Two UBS subsidiaries agreed Monday, October 19, 2015, to pay $17.5 million to the Securities and Exchange Commission for failing to disclose that the UBS Willow Fund, a closed-end fund they advised, had changed its investment strategy to include risky credit default swaps.

Part of investor losses in the UBS Willow Fund be recoverable from the SEC and there may likely be a significant claim against UBS for the lack of suitability of these investments recommended by UBS.  The Willow Fund had a much greater risk than represented by UBS representatives.

Of the total $17.5 million fine, $13 million will be returned to harmed investors.  Currently, it is unknown what percentage of loss individual investors will recover.

The SEC found that UBS Willow Management violated the antifraud provisions of the federal securities laws and failed to supervise UBS Willow Management, a failure that allowed the transition, and ultimate losses, to occur.

According to the SEC’s order, UBS Willow Management, a joint venture between UBS Fund Advisor and an external portfolio manager, marketed the UBS Willow Fund of simply investing in distressed debt with a strategy simply reliant on the debt increasing in value.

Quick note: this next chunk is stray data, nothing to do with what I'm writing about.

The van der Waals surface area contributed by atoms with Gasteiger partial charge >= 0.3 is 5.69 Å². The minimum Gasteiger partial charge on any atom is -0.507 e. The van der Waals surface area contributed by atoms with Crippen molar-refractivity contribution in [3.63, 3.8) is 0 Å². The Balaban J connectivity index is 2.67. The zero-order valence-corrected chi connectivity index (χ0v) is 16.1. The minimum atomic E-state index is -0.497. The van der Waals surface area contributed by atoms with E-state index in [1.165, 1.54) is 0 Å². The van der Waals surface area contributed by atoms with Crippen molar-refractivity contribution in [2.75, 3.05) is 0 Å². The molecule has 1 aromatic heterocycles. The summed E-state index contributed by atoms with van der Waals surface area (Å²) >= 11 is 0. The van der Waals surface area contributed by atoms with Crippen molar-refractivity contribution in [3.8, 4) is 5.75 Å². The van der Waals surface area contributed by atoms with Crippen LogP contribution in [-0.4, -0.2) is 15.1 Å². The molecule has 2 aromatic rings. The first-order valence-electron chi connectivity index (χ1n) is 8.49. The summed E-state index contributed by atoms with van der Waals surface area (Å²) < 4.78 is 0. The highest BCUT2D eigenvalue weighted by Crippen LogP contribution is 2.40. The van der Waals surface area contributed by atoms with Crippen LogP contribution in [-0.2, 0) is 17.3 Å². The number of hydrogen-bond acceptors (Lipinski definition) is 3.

From 2000 through 2008, UBS Willow Management invested and marketed the fund’s assets consistent with the distressed debt strategy.  However, this all changed in 2008 when the fund began to invest in ultra-high-risk credit default swaps.

Marketing material for the fund misrepresented the risk to investors.  Statements specifically misrepresented the exposure of the Fund to credit default swaps in the Fund.

The misrepresentations continued on until the liquidation of the Fund in 2012.

Investors in the fund should speak to an attorney.  While the level of compensation each individual investor may receive from the SEC recovery fund is currently unknown, an attorney can navigate the recovery process through the SEC and help the investor decide if other legal avenues exist for recovery.

We believe that other significant avenues for recovery exist.  Call the number above for more details.

Michael Donnelly of Coastal Equities

Stock handcuffs

If you have lost money with Michael Donnelly of Coastal Equities and/or Coastal Investment Advisors please call toll-free 1-866-817-0201 for a free consultation.